Additionally, a study conducted between 1990 and 1999 revealed that the death penalty was up to 67.1 percent less likely to be imposed when a crime was committed against a person of color rather than a white person.

PAC noted, the dynamic of having a white victim and a defendant of color are the most likely to result in the death penalty, with studies showing that such cases result in defendants of color being 4.4 to 8 times more likely to receive a death sentence.

PAC also called out disparities in the death penalty system through case studies published by the ACLU and Ibid on Riverside County in California, which revealed that in addition to accounting for a third of the state’s overall death sentences, 75 percent of people on death row that were sentenced by Riverside are people of color.

According to PAC, the high rates of death sentencing upon defendants of color is even more concerning due to a high rate of wrongful convictions against people of color. An uncontested study further demonstrated that over half of exonerated defendants have been black, while Black people make up only 13.6 percent of the U.S. population.

California’s death penalty has other outspoken critics, such as Gov. Gavin Newsom, who described it as “infected by racism,” and Attorney General Rob Bonta, who also evaluated its “disparate impact based on race,” said PAC.

PAC argues there is risk of racial discrimination present in every stage of the criminal justice process regarding death penalty cases, highlighting the stages of policing and investigation, charging, jury selection.

Based on studies cited by PAC, “police officers are more likely to associate Black faces with criminality. Other studies have likewise indicated biases of police officers and other investigative actors may be affecting which suspects and defendants enter the death penalty system in the first place.”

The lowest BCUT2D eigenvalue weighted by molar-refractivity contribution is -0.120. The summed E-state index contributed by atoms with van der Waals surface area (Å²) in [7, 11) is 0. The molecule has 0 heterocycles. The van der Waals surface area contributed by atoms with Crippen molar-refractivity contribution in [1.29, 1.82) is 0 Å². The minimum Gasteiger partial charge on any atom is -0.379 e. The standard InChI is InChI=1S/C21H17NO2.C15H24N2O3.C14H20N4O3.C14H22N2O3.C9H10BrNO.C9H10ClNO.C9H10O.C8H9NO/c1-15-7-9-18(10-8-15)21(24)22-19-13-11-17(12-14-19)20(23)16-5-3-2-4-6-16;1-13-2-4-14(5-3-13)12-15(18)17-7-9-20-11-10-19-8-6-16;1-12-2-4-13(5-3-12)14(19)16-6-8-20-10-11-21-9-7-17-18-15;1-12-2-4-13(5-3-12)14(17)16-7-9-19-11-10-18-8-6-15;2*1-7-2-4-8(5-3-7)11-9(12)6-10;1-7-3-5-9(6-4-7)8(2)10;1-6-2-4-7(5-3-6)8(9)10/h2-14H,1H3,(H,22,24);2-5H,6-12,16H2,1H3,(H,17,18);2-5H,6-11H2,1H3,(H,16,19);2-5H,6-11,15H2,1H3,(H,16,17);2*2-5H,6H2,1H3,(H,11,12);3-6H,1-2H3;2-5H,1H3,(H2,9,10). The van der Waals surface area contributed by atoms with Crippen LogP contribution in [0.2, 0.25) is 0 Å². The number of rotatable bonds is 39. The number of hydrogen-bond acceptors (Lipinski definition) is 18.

The authors of the letter additionally argued, “California’s death penalty statute relies on a substantial degree of prosecutorial discretion, and this discretion has the potential to be applied unevenly across racial lines.” PAC argues the broad definition of death eligibility risks decisions that are racially biased.

PAC states California state law has the highest death eligibility in the country, meaning that, “prosecutorial discretion can be the difference between a death sentence and a life in prison,” citing studies that have shown that “special circumstances are alleged disproportionately based on the race of defendants or victims.”

In terms of jury selection, PAC explains numerous reasons why people of color are frequently disproportionately excluded from juries for death penalty cases; peremptory strikes, income, and being disqualified to serve on the jury due to views that are less tolerant of the death penalty.

PAC calls for immediate review of the state’s death eligibility laws under the California Constitution’s equal protection guarantees, stating that “the petition raises serious concerns regarding the fundamental fairness of a central component of the State’s justice system.”

PAC argues Penal Code § 745, which prohibits sentences based on racial discrimination and allows defendants to protest decisions that were racially biased, is not sufficient in addressing the injustices caused by death penalty laws.

The authors state that “while specific instances of racial discrimination are significant and warrant relief, they are different in kind from the broader, systemic, and multifaceted sources of racial inequality in the imposition of the death penalty that the petition here identifies.”

PAC concluded by urging the court, “Only prompt exercise of this Court’s original jurisdiction can adequately address whether California’s current death penalty system comports with the state constitution’s equal protection guarantee.”

About The Author

Maeve Haggerty is a second year student at the University of Vermont pursuing a Bachelor's degree in Political Science and Global Studies. As an intern with the Davis Vanguard Court Watch, Maeve hopes to deepen her understanding of the criminal justice system, the law, and the reforms that are necessary to create a more just system. She is passionate about writing and studying political systems in order to improve social justice issues.